JB Charleston test new equipment, saves AF millions
By Senior Airman Thomas T. Charlton, Joint Base Charleston Public Affairs
/ Published January 05, 2017
JOINT BASE CHARLESTON, S.C. (AFNS) --
An operational evaluation of new synthetic tie downs and winch cables for the C-17 Globemaster III took place here in November 2016.
Tie downs are ropes, cords, straps or chains that secure items during airlift operations; winch cables help adjust the tension on tie downs, securing the load.
These prototypes were designed to help reduce aircraft gross weight, which increases aircraft fuel efficiency and saves money.
“The new tiedowns and winch cables will reduce the weight by nearly 1,000 pounds on each C-17 (Globemaster III),” said Capt. Randall Hodkin, the Air Force Research Labratory aviation project manager stationed at Wright-Patterson Air Force Base, Ohio. “After doing some math with Boeing, we’ve come to the conclusion, the new equipment would save the Air Force approximately $4 million annually.”
The idea for the new synthetic equipment was approved Sept. 16, 2015, and is scheduled to be completed by early 2017.
“This idea was submitted by Boeing and gained a lot of interest,” Hodkin said. “We awarded them the contract, they worked the initial design and presented it to us for assessment. After our recommendations, they created three design variations and the best solution was chosen for demonstration at Joint Base Charleston.”
The effort, managed by the AFRL's Advanced Power Technology Office, used expertise from the Air Transportability Test Loading Activity, Air Mobility Command, Air Force Special Operations Command, Joint Base Charleston, Robins AFB, Georgia, Boeing and cable designer Samson Rope during the demonstration to provide assistance and offer feedback.
“I think choosing Joint Base Charleston for this demonstration speaks for itself,” said Master Sgt. Brandon Lenz, the AMC C-17 command evaluator loadmaster stationed at Scott AFB, Illinois. “We were able to receive a lot of data points from the demonstration which will allow us to improve these devices even further.”
The 437th Maintenance Group, 437th Operations Group and the 437th Aerial Port Squadron also supported the research team during the evaluation.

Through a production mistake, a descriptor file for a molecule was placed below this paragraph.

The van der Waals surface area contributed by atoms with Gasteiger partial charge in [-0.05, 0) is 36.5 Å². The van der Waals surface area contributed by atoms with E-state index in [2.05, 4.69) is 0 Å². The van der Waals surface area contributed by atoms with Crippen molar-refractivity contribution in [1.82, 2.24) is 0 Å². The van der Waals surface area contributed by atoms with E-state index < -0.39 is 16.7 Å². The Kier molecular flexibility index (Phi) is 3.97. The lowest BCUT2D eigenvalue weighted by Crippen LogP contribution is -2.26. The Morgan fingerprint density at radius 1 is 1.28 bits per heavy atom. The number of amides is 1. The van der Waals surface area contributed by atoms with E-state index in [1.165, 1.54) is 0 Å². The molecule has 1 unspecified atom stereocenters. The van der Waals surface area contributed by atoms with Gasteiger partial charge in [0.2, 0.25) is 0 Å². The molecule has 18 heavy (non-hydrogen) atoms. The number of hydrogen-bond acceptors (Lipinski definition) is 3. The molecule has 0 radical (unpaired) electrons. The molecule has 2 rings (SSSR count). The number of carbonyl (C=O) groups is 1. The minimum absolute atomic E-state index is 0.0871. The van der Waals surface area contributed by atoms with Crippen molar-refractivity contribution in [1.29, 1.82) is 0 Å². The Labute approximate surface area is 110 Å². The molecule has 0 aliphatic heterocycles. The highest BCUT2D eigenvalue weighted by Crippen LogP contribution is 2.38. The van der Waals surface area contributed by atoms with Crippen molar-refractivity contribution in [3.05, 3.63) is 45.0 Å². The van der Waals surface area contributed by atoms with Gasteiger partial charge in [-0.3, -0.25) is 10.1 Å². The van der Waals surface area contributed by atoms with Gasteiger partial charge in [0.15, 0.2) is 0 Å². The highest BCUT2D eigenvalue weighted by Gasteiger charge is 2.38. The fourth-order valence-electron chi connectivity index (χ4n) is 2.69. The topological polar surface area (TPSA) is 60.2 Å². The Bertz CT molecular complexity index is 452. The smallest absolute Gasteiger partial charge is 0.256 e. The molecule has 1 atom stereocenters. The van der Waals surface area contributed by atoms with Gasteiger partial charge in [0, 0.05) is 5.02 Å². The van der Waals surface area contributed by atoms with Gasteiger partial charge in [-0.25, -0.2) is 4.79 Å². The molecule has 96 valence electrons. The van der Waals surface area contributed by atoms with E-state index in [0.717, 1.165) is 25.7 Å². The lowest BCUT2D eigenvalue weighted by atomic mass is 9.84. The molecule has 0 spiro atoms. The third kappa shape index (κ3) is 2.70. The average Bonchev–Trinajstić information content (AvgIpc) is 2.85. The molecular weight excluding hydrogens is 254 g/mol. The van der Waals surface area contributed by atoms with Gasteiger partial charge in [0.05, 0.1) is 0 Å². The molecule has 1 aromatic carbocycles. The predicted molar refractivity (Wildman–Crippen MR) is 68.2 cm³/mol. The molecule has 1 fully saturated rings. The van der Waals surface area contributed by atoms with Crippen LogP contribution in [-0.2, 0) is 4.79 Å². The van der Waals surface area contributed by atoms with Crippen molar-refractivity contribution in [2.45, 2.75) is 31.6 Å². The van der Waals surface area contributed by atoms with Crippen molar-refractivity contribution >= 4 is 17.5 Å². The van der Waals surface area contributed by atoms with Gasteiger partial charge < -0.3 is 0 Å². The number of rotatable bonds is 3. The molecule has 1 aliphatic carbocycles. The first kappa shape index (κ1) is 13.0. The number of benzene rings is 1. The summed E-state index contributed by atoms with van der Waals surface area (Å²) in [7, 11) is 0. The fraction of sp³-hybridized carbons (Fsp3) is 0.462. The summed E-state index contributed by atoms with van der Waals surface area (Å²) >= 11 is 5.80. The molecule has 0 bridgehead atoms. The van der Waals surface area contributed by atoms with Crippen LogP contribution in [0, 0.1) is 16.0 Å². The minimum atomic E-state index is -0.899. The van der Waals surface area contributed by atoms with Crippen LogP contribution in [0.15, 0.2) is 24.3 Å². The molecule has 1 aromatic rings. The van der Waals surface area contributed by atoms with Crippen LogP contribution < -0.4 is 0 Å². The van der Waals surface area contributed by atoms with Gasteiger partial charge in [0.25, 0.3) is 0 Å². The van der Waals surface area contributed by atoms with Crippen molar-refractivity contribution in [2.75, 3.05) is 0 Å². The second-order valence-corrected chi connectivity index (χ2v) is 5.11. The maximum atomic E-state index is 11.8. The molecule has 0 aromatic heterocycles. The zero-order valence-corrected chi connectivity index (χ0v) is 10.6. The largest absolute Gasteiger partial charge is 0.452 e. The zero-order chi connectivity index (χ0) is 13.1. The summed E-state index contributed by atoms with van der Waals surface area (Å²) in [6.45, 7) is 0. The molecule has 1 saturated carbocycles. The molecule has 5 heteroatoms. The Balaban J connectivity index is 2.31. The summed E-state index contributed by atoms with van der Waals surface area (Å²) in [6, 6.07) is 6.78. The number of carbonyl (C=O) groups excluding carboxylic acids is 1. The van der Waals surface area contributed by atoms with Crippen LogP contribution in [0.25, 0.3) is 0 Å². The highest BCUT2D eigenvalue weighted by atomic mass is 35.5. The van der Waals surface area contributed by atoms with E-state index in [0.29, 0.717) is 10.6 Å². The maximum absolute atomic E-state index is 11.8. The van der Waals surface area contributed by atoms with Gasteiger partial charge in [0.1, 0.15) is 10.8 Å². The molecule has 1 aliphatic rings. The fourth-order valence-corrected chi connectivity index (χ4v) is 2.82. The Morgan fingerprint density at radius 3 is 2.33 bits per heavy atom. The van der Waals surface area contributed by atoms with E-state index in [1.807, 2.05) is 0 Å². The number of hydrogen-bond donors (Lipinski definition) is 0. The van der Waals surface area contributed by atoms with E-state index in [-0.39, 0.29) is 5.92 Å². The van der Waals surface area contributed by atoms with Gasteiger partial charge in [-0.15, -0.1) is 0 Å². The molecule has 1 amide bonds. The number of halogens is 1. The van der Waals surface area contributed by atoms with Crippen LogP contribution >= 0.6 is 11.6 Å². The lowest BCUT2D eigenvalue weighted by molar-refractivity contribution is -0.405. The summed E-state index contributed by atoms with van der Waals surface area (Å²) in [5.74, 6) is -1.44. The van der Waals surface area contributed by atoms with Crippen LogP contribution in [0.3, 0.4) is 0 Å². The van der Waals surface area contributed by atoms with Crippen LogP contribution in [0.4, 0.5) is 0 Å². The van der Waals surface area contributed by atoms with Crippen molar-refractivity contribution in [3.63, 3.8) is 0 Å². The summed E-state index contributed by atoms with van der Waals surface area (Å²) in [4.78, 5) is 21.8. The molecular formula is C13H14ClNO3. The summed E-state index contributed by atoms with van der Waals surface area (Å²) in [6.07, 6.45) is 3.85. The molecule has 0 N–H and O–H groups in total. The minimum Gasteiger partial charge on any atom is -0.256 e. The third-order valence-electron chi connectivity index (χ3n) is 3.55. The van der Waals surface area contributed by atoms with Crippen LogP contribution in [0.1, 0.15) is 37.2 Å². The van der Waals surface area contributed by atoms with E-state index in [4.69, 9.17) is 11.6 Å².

“Going down there I didn’t know what to expect,” Hodkin said. “When we arrived, the enthusiasm and accommodating attitude we received was beyond helpful. The loadmasters and aerial port members were very cooperative and recommended quite a few extra test points for us to look at. I would say the best thing that came out of this was the support they gave us.”
The new prototypes also provide additional safety. If the current tie downs and winch cables break, they snap and lash around the cargo bay, possibly damaging or harming people, equipment, and the interior of the aircraft. The new synthetics would minimize velocity and damage if breaking was to occur.
“While my office is responsible for fuel saving, we were also able to develop a safer product allowing the C-17 more operational capabilities,” Hodkin said. “By increasing fuel efficiency, the C-17 is able to perform more tasks than it was originally able to.”
Lenz said the synthetic tie downs will eventually be usable for all cargo aircraft. However, the winch cable will remain specific to the C-17. Both items were proved operationally successful and are waiting for all data and questionnaires to be completed for final approval.
“So long as the idea makes the budget cutline, it will move forward,” Hodkin said. “If they are approved and pushed forward, the synthetic tie downs and winch cables will eventually fully replace the current tie downs and winch cables.”